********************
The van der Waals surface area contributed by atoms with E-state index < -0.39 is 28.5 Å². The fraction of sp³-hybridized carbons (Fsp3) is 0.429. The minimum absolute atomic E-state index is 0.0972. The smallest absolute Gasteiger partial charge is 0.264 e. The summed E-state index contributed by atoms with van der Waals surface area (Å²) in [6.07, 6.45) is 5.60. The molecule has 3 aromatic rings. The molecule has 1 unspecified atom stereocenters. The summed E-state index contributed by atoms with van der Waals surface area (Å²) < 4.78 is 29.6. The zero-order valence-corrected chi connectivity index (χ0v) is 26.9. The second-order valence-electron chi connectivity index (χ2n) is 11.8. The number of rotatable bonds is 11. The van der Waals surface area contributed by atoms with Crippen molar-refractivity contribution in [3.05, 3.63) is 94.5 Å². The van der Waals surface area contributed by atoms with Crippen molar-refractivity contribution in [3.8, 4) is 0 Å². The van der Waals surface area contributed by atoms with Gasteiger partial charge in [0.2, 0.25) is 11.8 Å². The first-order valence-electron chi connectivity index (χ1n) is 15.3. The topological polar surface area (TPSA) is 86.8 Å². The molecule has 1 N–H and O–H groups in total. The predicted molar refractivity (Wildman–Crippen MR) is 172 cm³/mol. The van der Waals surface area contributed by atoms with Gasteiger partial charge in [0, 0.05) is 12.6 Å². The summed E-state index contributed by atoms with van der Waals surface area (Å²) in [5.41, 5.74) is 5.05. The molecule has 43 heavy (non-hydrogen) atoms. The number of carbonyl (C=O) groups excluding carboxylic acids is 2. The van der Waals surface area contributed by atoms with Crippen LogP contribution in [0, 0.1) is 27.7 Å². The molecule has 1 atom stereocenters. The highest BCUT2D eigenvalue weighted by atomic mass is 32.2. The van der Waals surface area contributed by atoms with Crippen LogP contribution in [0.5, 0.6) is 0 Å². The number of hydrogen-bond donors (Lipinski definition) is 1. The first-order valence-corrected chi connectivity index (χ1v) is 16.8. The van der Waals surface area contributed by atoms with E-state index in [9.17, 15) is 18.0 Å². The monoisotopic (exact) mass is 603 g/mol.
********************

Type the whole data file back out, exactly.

The van der Waals surface area contributed by atoms with E-state index < -0.39 is 28.5 Å². The fraction of sp³-hybridized carbons (Fsp3) is 0.429. The minimum absolute atomic E-state index is 0.0972. The smallest absolute Gasteiger partial charge is 0.264 e. The summed E-state index contributed by atoms with van der Waals surface area (Å²) in [6.07, 6.45) is 5.60. The molecule has 3 aromatic rings. The molecule has 1 unspecified atom stereocenters. The summed E-state index contributed by atoms with van der Waals surface area (Å²) < 4.78 is 29.6. The zero-order valence-corrected chi connectivity index (χ0v) is 26.9. The second-order valence-electron chi connectivity index (χ2n) is 11.8. The number of rotatable bonds is 11. The van der Waals surface area contributed by atoms with Crippen molar-refractivity contribution in [3.05, 3.63) is 94.5 Å². The van der Waals surface area contributed by atoms with Crippen molar-refractivity contribution in [3.8, 4) is 0 Å². The van der Waals surface area contributed by atoms with Gasteiger partial charge in [0.2, 0.25) is 11.8 Å². The first-order valence-electron chi connectivity index (χ1n) is 15.3. The topological polar surface area (TPSA) is 86.8 Å². The molecule has 1 N–H and O–H groups in total. The predicted molar refractivity (Wildman–Crippen MR) is 172 cm³/mol. The van der Waals surface area contributed by atoms with Gasteiger partial charge in [0, 0.05) is 12.6 Å². The summed E-state index contributed by atoms with van der Waals surface area (Å²) in [5.41, 5.74) is 5.05. The molecule has 43 heavy (non-hydrogen) atoms. The number of carbonyl (C=O) groups excluding carboxylic acids is 2. The van der Waals surface area contributed by atoms with Crippen LogP contribution in [0, 0.1) is 27.7 Å². The molecule has 1 atom stereocenters. The highest BCUT2D eigenvalue weighted by atomic mass is 32.2. The van der Waals surface area contributed by atoms with Crippen LogP contribution in [0.5, 0.6) is 0 Å². The number of hydrogen-bond donors (Lipinski definition) is 1. The first-order valence-corrected chi connectivity index (χ1v) is 16.8. The van der Waals surface area contributed by atoms with E-state index in [9.17, 15) is 18.0 Å². The monoisotopic (exact) mass is 603 g/mol.